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‘Sleep gene’ offers clues about why we need our zzzs
April 5, 2017

By Eric Sorensen, WSU science writer

Jason GerstnerSPOKANE, Wash. – Washington State University researchers have seen how a particular gene is involved in the quality of sleep experienced by three different animals, including humans. The gene and its function open a new avenue for scientists exploring how sleep works and why animals need it so badly.

Cyber gene network could speed up discoveries
April 3, 2017

Seth Truscott, College of Agricultural, Human & Natural Resource Sciences

PULLMAN, Wash. – A Washington State University team has set out to digitally model how every known gene interacts with every other gene – in plants, animals, insects and people.

WSU helps map quinoa genome, improve ‘super food’
February 9, 2017

By Seth Truscott, College of Agricultural, Human & Natural Resource Sciences

PULLMAN, Wash. – Discovery of the first high-quality genome of quinoa, published this week in Nature, could help create healthier, tastier varieties of this protein-packed “super food.”

‘Big data’ leads to better trees via $3 million grant
September 7, 2016

By Seth Truscott, College of Agricultural, Human & Natural Resource Sciences

Dorrie-Main-webPULLMAN, Wash. – Scientists at Washington State University are harnessing the power of “big data” to help growers create the next generation of healthy, sustainable forests and tree crops.

April 10 deadline to apply for gene-sequencing grant
March 17, 2015

SPOKANE, Wash. – Researchers from across Washington State University are invited to apply by April 10 for a pilot grant to support their next-generation sequencing projects. Award notification will be April 24.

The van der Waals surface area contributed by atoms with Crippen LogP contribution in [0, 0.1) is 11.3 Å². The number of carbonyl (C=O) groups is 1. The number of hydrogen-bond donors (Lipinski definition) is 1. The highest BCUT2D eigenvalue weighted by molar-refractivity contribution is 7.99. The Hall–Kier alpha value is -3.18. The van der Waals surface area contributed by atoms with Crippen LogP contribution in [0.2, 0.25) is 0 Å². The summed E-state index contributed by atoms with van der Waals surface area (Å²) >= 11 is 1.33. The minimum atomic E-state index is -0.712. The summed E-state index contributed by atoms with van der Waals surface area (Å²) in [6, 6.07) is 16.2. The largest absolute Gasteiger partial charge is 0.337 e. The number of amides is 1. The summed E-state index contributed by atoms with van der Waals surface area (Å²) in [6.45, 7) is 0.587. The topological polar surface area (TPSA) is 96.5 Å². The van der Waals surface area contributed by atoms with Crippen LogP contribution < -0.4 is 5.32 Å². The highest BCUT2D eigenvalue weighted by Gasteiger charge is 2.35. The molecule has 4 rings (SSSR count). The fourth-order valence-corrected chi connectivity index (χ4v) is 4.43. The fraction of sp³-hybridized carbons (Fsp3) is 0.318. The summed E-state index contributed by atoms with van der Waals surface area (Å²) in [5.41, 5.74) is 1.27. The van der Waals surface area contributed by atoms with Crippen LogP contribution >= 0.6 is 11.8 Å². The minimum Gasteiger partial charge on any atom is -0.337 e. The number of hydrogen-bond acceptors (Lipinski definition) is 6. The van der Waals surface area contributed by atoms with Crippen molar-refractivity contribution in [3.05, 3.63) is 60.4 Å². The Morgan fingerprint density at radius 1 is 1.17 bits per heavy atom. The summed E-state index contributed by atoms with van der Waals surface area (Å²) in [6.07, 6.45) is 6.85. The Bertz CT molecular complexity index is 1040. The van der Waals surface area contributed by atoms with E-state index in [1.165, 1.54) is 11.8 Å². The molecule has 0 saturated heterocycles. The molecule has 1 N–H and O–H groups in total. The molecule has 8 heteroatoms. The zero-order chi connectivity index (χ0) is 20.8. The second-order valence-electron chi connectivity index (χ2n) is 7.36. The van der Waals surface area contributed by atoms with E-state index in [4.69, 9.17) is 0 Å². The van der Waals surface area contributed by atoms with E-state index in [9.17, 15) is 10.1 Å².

WSU geneticist helps solve mystery of Arctic peoples
August 28, 2014

By Eric Sorensen, WSU science writer

omar cornejoPULLMAN, Wash. – With help from a Washington State University population geneticist, Danish researchers have concluded that North America and the Arctic were settled in at least three pulses of migration from Siberia. First came the ancestors of today’s Native Americans, then Paleo-Eskimos – the first to settle in the Arctic – followed by the ancestors of today’s Inuit.

Researcher sees survival story in fly’s small genome
August 12, 2014

By Eric Sorensen, WSU science writer

KelleyPULLMAN, Wash. – Few animals can boast of being as tough as the Antarctic midge. Its larvae develop over not one but two Antarctic winters, losing nearly half their body mass each time. It endures high winds, salt and intense ultraviolet radiation. As an adult, the midge gets by without wings and lives for only a week or so before starting the life cycle all over again.

International team sequences rainbow trout genome
April 22, 2014

By Eric Sorensen, WSU science writer

thorgaard-80PULLMAN, Wash. – Using fish bred at Washington State University, an international team of researchers has mapped the genetic profile of the rainbow trout, a versatile salmonid whose relatively recent genetic history opens a window into how vertebrates evolve.